|Seven different retailers are represented in this one Google shopping grab.|
this one (which was not the source of the pot shown above) use phrases such as "in the unlikely event of rust...". That same site uses the phrase "will afford you a lifetime of use". Other retailers use phrases such as "heirloom quality" and "years of use" to describe the higher-end cast-iron teapots.
Well, the last time I checked, an item of "heirloom quality" would be expected to last more than a year and a half. With this in mind, I contacted the original retailer of my teapot, showed them photos of its current condition, and asked if perhaps my pot had been born with defective enamel, given that it degraded this much as quickly as it did.
The retailer reported that they had no issues with defective enamel but was otherwise silent on whether or not rusting was a common problem. I was not offered any form of compensation. I was told that they only guarantee products such as this one for 90 days despite the fact that their own website explicitly states that these pots are expected to last for years.
On the issue of complaints, I did find some evidence that this is a known problem. This Yahoo Answers thread asks the question "How can I stop cast iron teapot rusting?" (sic) but mostly garnered questionable replies. This site shows how to care for rusty edges on a teapot that appears to have received extensive use, but notice that the inside of the pot appears unaffected, unlike mine.
There are some sites, including Tea Masters Blog, which concede that, yes indeed, these pots do rust, but they further state that the rust is actually good for you and improves the taste. Well, apparently I'm not a big enough tea snob, because I simply don't want my green tea to taste like quench water from a cast iron bathtub foundry.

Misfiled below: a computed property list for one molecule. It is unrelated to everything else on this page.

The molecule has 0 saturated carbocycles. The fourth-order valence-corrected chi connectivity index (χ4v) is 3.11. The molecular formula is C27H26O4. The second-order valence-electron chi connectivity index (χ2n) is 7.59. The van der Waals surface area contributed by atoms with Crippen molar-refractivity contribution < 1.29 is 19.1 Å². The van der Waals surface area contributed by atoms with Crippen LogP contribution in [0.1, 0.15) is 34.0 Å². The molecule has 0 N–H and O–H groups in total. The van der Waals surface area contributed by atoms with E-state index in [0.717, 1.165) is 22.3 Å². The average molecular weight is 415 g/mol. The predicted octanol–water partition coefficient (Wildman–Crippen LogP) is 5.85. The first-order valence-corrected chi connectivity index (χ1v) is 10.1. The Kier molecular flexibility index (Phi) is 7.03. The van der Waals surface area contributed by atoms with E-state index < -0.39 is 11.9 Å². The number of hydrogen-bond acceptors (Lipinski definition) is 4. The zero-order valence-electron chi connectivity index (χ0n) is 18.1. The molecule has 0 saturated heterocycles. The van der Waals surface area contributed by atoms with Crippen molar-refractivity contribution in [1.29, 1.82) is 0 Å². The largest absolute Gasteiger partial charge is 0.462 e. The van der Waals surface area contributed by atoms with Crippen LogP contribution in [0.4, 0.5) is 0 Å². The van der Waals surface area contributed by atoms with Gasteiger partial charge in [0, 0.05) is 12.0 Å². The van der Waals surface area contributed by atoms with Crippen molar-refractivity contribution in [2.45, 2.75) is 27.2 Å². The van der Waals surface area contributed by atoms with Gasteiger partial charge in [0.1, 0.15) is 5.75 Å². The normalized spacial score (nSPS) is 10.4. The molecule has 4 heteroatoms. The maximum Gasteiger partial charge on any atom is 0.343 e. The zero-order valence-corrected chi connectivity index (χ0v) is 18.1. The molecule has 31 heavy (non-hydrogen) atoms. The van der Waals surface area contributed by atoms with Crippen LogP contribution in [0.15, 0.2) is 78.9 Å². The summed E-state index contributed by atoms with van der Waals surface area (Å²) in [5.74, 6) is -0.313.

|One of my favorite pro-tea memes, screengrabbed from this site. I initially became interested in green tea after reading what Ray Kurzweil had to say about it, although I don't share his corresponding enthusiasm for supplements (I take none). Supplements are a complicated and controversial topic, but there's little argument that tea is generally a healthy indulgence.|
The answer is not as easy as you might first assume. Cast iron teapots are popular for a number of reasons, including but not limited to these:
- Let's face it - they're gorgeous. If you're going to enjoy tea every day, it's nice to have something pretty to use.
- They have built-in infusers, which are a must-have when using loose teas (I find that "tea balls" don't work well).
- Most importantly, cast iron offers an enormous convenience in that it holds heat for up to an hour. You can sit quietly and sip your tea without popping up repeatedly to return to the stove or a microwave for a warmer. This is not the case with any of the ceramic teapots I've found to date.
I've concluded that what would really help me here is a good old fashioned high-end brick-and-mortar where they're selling tea wisdom instead of tea hype. Americans are not big tea drinkers, but greater Houston probably has close to a half million Asian immigrants by this time as well as tens of thousands of Commonwealth expats - surely we have a decent brick-and-mortar tea retailer somewhere in this town?? I have put this question before several of my contacts in the Chinese community, and in a future post, I will discuss the outcome of that search. In the meantime, if any of you know of good local tea shops, I would value your comment below.